Henri Michaux, poet-painter
Henri Michauxs trip to the Far East in 1930-1931 became a point of departure for his career-long inquiry into the relation between language and image which led him to combine the poetic and the pictorial as a way to relieve tensions within his divided self. For over sixty years, the Belgian-born (1899-1984) poet-painter created text-only, image-only, and over twenty text-and-image works. The merging of language and image in Michauxs text-and-image projects breaks down divisions between these two arts and consequently moves away from G. E. Lessings separation of the arts. This departure from the modernist view of literature and art positions Michaux as a transitional figure: as a practitioner between arts, cultures, and period styles. Just as Michauxs divided self came together to a certain degree from his creative work, so too did his work obtain a unity of the poetic and the pictorial that blended into one kind of expression. Although Michaux combined words and images to explore the self, this activity led to the parallel development of Michaux as a poet-painter and to a merging relation between the verbal and the visual.
This dissertation explores Michauxs transformation into a hybrid artist and the works he produced between 1922 and 1984. The initial chapter approaches the biographical features contributing to Michauxs career as a poet-painter and how mixing media was essential to his practice. The following chapter frames the relations of words and images in a theoretical context, focusing on Lessings separation of the sister arts and on W. J. T. Mitchells opposing view, in which he considers language and image not as separate forms of expression but instead as overlapping forms. This framework serves as the methodology for approaching Michauxs corpus and this analysis situates his mixed-media work in relation to writers and artists like Guillaume Apollinaire and René Magritte. The final chapter presents case studies of the verbal-visual overlap in Michauxs text-and-image projects and his poetic inquiry into his own visual art and that of other artists. These constructions illustrate the diversity within Michauxs work while showing the unity within his text-and-image corpus.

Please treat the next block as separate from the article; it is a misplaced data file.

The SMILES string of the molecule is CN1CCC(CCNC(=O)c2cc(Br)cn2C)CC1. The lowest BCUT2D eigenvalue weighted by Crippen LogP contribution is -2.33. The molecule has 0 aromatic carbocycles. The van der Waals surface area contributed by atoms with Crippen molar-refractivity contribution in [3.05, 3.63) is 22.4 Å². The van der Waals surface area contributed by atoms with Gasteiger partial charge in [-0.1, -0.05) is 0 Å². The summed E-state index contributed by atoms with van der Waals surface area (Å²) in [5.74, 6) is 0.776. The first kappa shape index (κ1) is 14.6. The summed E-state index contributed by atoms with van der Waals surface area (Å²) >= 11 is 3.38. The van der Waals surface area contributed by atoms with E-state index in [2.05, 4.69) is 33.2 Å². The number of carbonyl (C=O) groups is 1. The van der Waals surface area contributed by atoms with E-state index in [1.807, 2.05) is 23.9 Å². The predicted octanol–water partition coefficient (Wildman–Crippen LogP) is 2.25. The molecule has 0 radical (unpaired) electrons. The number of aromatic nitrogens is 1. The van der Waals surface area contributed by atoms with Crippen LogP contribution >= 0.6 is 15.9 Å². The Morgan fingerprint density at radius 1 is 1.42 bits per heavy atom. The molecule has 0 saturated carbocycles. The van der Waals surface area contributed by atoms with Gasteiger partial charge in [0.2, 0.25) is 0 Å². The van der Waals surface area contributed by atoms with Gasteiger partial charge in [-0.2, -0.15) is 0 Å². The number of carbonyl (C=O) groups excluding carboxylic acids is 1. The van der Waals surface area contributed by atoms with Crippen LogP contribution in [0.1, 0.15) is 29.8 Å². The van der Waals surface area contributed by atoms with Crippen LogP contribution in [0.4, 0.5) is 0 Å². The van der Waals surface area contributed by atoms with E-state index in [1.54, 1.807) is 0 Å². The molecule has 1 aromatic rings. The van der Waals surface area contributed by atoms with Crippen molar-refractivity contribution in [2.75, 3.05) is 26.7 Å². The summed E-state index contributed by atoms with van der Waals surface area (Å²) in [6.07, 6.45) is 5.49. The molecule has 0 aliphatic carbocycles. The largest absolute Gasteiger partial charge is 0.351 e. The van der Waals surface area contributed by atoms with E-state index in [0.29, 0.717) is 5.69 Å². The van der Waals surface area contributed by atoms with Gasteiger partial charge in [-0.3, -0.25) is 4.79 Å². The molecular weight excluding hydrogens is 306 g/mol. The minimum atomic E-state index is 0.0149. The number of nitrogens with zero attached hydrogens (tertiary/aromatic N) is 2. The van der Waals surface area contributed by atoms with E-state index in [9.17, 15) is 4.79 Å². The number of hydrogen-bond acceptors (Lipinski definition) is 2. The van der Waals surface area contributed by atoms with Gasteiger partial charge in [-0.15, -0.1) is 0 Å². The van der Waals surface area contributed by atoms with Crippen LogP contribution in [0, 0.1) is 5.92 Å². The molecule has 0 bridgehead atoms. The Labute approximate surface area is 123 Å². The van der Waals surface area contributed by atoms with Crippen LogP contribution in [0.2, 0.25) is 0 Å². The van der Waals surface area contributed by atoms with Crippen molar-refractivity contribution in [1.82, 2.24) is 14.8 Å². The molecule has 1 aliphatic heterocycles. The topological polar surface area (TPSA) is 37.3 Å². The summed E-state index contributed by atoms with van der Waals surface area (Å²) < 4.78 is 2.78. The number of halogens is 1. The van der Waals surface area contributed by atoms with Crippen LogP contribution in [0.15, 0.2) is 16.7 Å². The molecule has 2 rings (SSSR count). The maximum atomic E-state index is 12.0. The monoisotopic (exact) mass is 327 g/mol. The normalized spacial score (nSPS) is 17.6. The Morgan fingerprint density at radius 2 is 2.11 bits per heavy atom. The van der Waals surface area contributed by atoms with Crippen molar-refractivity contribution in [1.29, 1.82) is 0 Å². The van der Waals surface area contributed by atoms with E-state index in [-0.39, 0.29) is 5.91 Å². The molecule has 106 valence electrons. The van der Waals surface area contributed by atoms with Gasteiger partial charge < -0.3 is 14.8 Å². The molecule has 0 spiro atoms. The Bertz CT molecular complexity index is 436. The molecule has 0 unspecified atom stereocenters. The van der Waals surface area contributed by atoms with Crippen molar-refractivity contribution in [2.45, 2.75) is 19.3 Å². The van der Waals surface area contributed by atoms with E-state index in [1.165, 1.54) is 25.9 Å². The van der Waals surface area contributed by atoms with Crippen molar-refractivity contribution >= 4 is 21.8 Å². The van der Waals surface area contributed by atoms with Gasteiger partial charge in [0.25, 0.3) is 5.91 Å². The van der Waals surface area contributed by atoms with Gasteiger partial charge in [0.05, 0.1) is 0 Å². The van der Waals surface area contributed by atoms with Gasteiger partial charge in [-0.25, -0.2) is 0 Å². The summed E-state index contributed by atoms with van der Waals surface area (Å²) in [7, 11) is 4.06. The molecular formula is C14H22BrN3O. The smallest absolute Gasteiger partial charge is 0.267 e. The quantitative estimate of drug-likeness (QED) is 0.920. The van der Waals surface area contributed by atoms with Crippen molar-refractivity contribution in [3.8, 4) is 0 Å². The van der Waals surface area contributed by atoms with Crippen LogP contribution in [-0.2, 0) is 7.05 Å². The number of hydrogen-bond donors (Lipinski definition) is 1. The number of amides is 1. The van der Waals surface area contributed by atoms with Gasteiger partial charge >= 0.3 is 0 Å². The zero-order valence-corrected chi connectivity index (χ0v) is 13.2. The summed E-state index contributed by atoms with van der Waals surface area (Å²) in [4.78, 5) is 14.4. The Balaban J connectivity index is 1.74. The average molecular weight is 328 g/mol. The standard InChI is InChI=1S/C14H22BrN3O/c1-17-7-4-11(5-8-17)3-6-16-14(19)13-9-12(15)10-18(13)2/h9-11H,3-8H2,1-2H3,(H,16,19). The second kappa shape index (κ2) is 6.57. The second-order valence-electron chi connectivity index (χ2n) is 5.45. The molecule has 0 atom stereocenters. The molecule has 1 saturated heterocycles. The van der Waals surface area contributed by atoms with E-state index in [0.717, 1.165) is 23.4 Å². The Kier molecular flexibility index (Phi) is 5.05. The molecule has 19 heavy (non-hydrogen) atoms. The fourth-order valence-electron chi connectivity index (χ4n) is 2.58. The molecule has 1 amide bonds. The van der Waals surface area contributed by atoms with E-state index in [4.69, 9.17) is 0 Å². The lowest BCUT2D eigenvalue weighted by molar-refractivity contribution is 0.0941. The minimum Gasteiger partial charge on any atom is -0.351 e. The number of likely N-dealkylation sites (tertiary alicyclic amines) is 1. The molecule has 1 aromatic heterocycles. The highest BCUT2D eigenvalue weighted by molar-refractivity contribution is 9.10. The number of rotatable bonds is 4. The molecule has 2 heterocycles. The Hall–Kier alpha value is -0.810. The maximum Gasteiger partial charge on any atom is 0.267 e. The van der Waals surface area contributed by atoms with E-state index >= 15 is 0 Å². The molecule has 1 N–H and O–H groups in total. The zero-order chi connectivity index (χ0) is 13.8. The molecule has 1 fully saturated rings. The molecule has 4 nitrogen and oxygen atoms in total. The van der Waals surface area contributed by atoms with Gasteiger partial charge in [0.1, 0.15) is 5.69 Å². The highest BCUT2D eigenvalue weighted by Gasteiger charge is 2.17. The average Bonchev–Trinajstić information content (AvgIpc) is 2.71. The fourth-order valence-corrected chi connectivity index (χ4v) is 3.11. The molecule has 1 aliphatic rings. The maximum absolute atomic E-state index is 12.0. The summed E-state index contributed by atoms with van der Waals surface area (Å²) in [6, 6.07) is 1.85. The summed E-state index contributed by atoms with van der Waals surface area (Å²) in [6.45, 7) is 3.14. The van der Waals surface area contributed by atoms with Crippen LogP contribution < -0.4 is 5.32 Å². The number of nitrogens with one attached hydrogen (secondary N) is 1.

Advisor:Dr. Philip Watts; Dr. Millard F. Hearn; Dr. Roberta Hatcher; Dr. Daniel Russell
School:University of Pittsburgh
School Location:USA - Pennsylvania
Source Type:Master's Thesis
Date of Publication:09/19/2007